The all-new Mazda6 has the lowest low speed crash repair cost of any mid-size car, according to Insurance Australia Group.
IAG represents NRMA Insurance in NSW and QLD, RACV, SGIO (WA) and SGIC (SA).
The IAG low speed crash test, which replicates hitting a car at 30km/h or a solid barrier at 15km/h, found that the cost of repairing the Mazda6 was only $3013, including parts and labour.
This compares with the IAG findings for other medium cars in the 2002 Low Speed Crash Test Results, which shows the Mazda6’s rivals to be between $835 and $1890 more expensive to repair.
The test found that the the Subaru Liberty RX cost $3848 to repair, the Toyota Camry Altise 2.4 cost $3860, while the Holden Vectra GL cost $4903.
The Mazda6’s repair bill is just 8.9 per cent of the car’s purchase price, in this case a $33,785 Classic automatic sedan.
As a percentage of their overall cost the Liberty was closest to the Mazda6’s low figure, with its $3848 repair bill representing 9.9 per cent of the Subaru’s $38,890 purchase price, while the Camry’s repair bill represents 13.5 per cent of its $28,490 price. The Holden Vectra $4903 bill is 16.9 per cent of its $29.070 purchase price.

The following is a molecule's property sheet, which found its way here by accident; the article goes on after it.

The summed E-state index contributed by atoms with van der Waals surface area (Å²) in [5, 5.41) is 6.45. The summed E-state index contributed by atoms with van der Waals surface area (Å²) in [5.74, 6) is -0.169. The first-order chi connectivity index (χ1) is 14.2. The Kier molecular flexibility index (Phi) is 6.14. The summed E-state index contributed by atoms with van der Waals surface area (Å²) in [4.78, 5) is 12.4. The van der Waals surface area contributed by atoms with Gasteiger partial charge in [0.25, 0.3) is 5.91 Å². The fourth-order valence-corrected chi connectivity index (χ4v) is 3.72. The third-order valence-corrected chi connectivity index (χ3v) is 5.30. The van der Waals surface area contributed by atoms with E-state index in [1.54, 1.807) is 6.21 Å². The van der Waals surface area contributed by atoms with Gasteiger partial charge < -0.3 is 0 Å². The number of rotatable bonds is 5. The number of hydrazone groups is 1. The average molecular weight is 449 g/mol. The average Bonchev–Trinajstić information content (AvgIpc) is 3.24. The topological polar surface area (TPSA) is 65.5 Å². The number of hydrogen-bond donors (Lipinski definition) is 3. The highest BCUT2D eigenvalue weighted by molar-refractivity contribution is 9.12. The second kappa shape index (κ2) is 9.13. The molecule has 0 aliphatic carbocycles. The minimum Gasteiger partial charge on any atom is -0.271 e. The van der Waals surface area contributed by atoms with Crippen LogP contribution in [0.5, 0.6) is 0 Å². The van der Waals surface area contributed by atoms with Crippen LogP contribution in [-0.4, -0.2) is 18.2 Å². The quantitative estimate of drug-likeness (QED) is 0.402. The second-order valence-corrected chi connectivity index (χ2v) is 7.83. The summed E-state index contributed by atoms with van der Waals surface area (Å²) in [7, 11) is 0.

Of the nine medium and large cars tested by IAG, which included the Honda Accord V6 and Holden Commodore in the 2002 survey, only one car, the locally-made Ford Falcon, had a lower repair figure than the Japanese-built Mazda6.
The cost of servicing the Mazda6, which went on sale in September, has also improved considerably compared with the superseded 626.
The scheduled service time for the first three years or 60,000km for a manual Mazda6 Classic has been reduced by 50 per cent from 12.8 hours to just 6.4 hours.
The reduction in service time has helped slash the cost of ownership over the first three years by 36 per cent.
The managing director of Mazda Australia, Malcolm Gough said: “The Mazda6’s low repair bill and impressive reduction in the cost of ownership add considerable class-leading appeal to this all-new car, which already stands out with first class performance, style and on-road dynamics”.
The Mazda6 achieved its low crash repair figure by incorporating a front-end impact absorbing system consisting of a bumper beam, crash cans and impact absorbing pads. This system is standard across the Mazda6 range.
The low speed crash test involves a specifically designed pendulum colliding with the front of a car. Testing takes place at the NRMA Insurance Technical Research Centre in Artarmon, NSW.